sessed a certain amount of capital, and
even then they would be unable to gain a
livelihood unless they were endowed with
intelligence and resolution quite beyond
the average; for they would have to ac
quire a knowledge of Dutch and Kaffir
and be able to control the natives. As a
general rule, therefore, Immigrants of this
class would only be useful as overseers
and foremen on large farms. The men
who are to go out to farm and raise stock,
to grow fruit and subtropical produce
must be men who already possess some
experience of such industries, or who,
failing this experience, are prepared to
spend the time and money necessary to
acquire it. In short, the settlers who
are wanted are men who can command a
little capital—say from £500 upward—
and are otherwise qualified by their train
ing and associations for this particular
phase of colonial life.
Youth's Companion.
In defining a political candidate as "a
man who is asked to stand, wants to sit.
and is expected to lie," Winston Spencer
Churchill, M. P., has nicely preserved the
balance between wit and fact.
Aarizona Republican.
Au ant, they say, can draw twenty times
its own weight, but a good, healthy mus
tard plaster can give the ant cards and
spades and beat it at its own game.
"Well, my man. I suppose you will saw
a little wood to pay for your dinner?"
"Norn, I'm no wood-sawyer, mum; trim
mtn' trees—rubber trees, mum, is my
New Easter Boots—Handsome new spring w—m——mimm———— -— _.Z--^' J ■-..-■"- ■■■-. .> v -.....'yi" " ''■r'v*";
styles in Footwear. We undersell all competitors EH||KHl»>i^|r4^|^H^HKP^ ra|9
an') m- t if.- vii •< saving on each pair. Kfl gjj ■ W II 1I I : tflli ,■Mr ' 7Wi'" Bflfflf <'4jW --:_ IT TO -.WllM
f. ii „,, i „ ,_| Our Ladles' i "Princess" line. n WSf Wat J I BjHBl. "^Bjf *■I I 1 "TBHL •'; nnMi '"'' VftlF . "'Jp'""flT] "
\ r»\s llew flexible soles, fancy I I'MM » *Jll BBrß^ w- I i ; it ~ m ■';»^HBw^':- ■■ ' t3k-™- M« «i "tB ■
V \\o styles, equal to any $3 shoe; p 3 "^''Clij^JWLll'fliML- * faflllllWmJTOliiiiiJWTfT M-Jrki ft^Lm l
\\ \t\ -lull kid lop- <fc ■« QQ ■^^_WfHHH|ta V rip mfciiiMitiß
11 \ r plugs. Thursday 5^ livO f^BBHBWWHrhy M I HL^y.^^JT* iffjT^t If dfsrTl.lSN«!^{^^y^Br\rjM»^3mHHßßll
ii \ t Ladles' new hand turn, kid, ■"■"~"~"^^n"™^~^m""^"^^""«w-"^"-^"^^"*"«M^^i"B^^^^^BBM^^^^M^B^^Bia>i^Bw^HMM^fflii^HiH^ByBBMHHHiWii^BB^BMSHfiHii^BBii
'-" n ■'■ • V* \iL>^ lace boot, fine llitht soles ; " ; ~~ ~ ; ' ~~ ~~ ~ — : — —-— : ■— ■——r —— ?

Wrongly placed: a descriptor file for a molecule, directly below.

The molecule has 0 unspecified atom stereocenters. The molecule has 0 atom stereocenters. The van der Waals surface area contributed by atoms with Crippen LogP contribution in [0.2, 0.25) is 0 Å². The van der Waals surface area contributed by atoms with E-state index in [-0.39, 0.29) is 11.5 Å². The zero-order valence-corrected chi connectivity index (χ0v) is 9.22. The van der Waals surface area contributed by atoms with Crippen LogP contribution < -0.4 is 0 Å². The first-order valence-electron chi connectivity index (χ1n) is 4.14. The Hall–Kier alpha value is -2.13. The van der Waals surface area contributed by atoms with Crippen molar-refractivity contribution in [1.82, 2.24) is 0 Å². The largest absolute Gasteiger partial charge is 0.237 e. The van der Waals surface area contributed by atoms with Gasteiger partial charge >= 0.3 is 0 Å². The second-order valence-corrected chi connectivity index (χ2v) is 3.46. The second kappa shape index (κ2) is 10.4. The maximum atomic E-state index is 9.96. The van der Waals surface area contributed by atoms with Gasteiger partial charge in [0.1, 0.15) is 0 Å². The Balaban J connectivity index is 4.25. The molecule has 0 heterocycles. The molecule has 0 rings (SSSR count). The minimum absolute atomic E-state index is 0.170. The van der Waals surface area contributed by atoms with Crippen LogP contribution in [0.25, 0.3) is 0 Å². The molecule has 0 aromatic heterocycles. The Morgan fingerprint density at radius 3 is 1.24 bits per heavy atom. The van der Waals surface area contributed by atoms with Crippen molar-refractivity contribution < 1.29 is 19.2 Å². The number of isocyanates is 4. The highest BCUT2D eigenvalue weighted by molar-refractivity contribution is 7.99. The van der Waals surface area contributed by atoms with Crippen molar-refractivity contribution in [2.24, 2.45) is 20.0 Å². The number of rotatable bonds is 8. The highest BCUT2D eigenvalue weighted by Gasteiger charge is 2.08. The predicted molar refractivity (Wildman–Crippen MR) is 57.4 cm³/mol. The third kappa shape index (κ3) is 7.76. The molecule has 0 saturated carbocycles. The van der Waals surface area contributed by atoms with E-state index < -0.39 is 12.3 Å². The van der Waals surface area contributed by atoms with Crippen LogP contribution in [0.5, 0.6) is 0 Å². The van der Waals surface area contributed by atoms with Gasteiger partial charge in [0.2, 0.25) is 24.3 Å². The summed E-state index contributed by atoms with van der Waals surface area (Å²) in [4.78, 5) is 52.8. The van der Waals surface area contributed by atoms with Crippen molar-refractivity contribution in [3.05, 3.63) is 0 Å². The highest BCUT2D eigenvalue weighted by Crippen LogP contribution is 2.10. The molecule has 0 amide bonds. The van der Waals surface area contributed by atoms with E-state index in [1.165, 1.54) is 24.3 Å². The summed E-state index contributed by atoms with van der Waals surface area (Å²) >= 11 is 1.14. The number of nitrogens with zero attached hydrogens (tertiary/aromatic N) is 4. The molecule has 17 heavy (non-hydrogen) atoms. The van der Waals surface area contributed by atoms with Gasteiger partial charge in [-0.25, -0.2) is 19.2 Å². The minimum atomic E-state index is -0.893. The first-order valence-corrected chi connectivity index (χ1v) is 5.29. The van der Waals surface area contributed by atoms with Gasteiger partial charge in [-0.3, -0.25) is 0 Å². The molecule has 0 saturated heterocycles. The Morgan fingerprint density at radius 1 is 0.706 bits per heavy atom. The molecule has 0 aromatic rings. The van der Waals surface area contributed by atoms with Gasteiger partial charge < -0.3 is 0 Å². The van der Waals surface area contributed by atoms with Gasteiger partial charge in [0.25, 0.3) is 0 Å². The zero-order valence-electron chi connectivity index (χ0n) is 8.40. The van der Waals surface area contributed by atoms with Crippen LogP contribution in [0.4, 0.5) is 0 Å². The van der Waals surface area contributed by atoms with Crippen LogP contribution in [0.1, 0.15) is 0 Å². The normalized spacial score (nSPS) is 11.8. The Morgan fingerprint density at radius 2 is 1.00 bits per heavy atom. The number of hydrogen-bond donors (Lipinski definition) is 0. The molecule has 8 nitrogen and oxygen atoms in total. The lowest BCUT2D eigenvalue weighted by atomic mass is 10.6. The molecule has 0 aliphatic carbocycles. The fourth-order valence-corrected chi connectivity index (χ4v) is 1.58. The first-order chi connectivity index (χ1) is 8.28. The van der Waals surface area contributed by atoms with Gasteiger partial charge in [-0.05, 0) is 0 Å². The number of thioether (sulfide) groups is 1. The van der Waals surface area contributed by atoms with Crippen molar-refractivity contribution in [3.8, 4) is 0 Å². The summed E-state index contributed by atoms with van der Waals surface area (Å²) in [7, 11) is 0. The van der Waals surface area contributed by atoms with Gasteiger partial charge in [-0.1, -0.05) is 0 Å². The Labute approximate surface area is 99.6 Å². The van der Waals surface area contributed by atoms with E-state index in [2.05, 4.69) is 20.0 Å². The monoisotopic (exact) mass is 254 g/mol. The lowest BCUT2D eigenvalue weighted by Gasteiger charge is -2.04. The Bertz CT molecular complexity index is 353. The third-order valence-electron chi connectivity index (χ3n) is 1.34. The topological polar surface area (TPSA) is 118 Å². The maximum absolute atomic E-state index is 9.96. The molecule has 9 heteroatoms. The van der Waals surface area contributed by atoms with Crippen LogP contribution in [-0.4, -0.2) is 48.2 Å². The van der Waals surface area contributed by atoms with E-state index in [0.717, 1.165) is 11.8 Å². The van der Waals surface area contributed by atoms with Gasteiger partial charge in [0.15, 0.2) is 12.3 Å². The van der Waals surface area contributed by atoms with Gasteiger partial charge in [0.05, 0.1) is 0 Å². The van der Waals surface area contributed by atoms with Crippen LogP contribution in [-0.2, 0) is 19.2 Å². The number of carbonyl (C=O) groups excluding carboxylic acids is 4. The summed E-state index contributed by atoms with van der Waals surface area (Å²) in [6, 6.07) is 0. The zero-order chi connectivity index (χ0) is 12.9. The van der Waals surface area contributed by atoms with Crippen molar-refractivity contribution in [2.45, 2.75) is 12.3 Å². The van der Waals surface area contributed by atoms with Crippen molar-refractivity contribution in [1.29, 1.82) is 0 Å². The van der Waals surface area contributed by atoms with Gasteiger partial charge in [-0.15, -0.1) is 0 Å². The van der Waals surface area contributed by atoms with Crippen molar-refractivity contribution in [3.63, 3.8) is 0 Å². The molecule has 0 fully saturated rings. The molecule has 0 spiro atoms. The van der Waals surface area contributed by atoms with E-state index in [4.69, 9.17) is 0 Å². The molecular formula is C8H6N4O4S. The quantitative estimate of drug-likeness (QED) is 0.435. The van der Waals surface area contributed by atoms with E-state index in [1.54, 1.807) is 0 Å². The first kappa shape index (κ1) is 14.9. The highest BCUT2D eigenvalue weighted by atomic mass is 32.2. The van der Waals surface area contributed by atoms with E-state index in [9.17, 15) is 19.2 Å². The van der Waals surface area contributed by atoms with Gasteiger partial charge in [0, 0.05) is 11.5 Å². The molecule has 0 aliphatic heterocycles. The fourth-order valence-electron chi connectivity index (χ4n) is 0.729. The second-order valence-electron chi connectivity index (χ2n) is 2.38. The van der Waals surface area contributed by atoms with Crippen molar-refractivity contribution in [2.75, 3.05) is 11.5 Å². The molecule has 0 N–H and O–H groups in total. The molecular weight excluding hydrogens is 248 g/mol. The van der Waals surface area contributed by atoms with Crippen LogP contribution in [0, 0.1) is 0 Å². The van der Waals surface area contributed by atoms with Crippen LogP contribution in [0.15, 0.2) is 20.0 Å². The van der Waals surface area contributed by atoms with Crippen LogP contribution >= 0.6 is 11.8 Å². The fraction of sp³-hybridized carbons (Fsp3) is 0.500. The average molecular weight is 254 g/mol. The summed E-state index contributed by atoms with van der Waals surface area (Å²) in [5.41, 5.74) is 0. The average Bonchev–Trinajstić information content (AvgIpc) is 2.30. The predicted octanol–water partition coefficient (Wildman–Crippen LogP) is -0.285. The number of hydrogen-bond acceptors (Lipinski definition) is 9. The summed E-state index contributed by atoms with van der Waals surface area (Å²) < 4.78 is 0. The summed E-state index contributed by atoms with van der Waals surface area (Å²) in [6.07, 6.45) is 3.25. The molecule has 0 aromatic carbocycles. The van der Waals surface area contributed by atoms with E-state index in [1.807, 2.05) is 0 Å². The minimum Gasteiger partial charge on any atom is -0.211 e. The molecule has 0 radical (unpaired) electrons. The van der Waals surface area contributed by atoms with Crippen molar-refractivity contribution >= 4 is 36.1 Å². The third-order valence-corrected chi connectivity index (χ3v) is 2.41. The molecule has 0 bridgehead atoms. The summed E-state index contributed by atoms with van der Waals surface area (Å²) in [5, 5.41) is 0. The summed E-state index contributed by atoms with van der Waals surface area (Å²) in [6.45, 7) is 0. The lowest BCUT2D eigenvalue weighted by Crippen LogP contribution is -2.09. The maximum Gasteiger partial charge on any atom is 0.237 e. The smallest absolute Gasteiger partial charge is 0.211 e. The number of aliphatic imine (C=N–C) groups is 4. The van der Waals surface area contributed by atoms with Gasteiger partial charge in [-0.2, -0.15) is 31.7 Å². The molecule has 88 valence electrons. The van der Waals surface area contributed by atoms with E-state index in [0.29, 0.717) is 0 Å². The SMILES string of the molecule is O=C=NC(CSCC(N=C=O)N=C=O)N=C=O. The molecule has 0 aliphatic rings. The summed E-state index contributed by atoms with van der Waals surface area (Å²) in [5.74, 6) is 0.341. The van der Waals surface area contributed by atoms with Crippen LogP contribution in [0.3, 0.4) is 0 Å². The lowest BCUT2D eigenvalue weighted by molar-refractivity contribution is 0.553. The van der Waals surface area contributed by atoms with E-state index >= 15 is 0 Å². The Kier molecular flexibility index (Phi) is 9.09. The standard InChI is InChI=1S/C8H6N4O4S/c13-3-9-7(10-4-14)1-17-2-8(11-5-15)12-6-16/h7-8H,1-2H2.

// m M rAS"K.S2.36 BOYS'SHOES /V NC^n^tunJa
U ■ Ladles' new seamless Large assortment of new boys' shoes, made 1 ' • ■ ■
IV IV^Wv \°, x '! ace-with dull, matt expressly for us; out of solid leather and the 1 TjPik\: The proper styles
IP^ mff, toIt'tfi best ■**"• The k, nd that wear,. See \^, W^ . {&£&&
\sfau7*\ \^v C'lty" Thursday> those: >\'^v Se« these!
>s^\V^^v lit ' Boys'"Puritan" calf lace, sizes nto 2 and 3to j "" ~^^bs^ " '.'.'
TM*m\th\\^i*PS, M>~* ■«* s'/, -well made, serviceable shoe, <£ « OK OuttsnhcfehWS■■. • ' >
■M ):lTw>}'^l^^V equal to any $1.75 shoe .M> ■■<£■*! »«hs &StfK^
r^* 0^ vlki^^ v^ Hoys" "Excelsior," best made boys'shoe, made '
.;• SKS3WBtt3S.^:»I.BO J^STSBfiW^PSr
" |ijMi«J}j! Bovg"-Victor" calf lace, sizes 12 to 2 QO. special ....... .... " ' $|,9O
Ladles' new French Kid. lace with new patent |mi3to C ' regular $1- M shoe ••: ** ° V Ladies' New -Brooklyne""in Patent Leather.
ir^"*^ h4?*.!^;.? ; $2.75 | ' Children's Shoes. s7eetit.^?"e^? ns°!e^..sl ( i9B
Ladles' new patent Ideal Vlcl kid, lace, welt Children's $1 kid lace or button, • CQ A Ladies' New Queen Victoria low shoe « vamp
soles-the new leather— to IfcQ CA sizes B',i to 11 u9b Dull top. extension sole. tt*t% jlO
any $5 shoe. pair............. ) Child's Si tan or red kid lace and but-" CQ#« I Special. ;.........sP^b*»W
&Q A A The largest assortment of ladles' i ton, spring heel, sizes 6 t08... O«9C Ladies' New $2.00. hand turned (fed jb A
9«*bl! W fine shoes at the city, hand Infants' $1.00 patent leather, cloth top. en. sole, low shoe, kid or cloth t0p..... 9li4<f
turn and hand welt soles, many of our styles ""'ton *i"A- -v • uwv M pn 'c Ri»u/vla ci, nA . i
canot be duplicated at $4.00. See them In our Child's $1.00 hand turn sole, lace or button, ;; """' * oicycie snces. ,
windows. Budd's famous shoes, sizes 71; _ i Men's new L. A. W., Tan Russia O>4 AO
1 1 -idles' kid straD SandaN Suwlal JO M% $,\° 8 100 Calf and Kangaroo Calf. Bicycle.. .*& I ilfO
TCsda ky?.!!^ snd. a! s'?. pr c.^^ 490 JWiiSTSia^^-^-^'^-QSc pn'« new J2.00. Box Calf. Bicycle. •« A Q
Ladies' Kid Oxford Ties, low shoes, ftQ. worthsl-50' Bizes«l* tO- woC Lace, flexible irrigated sole 91 .49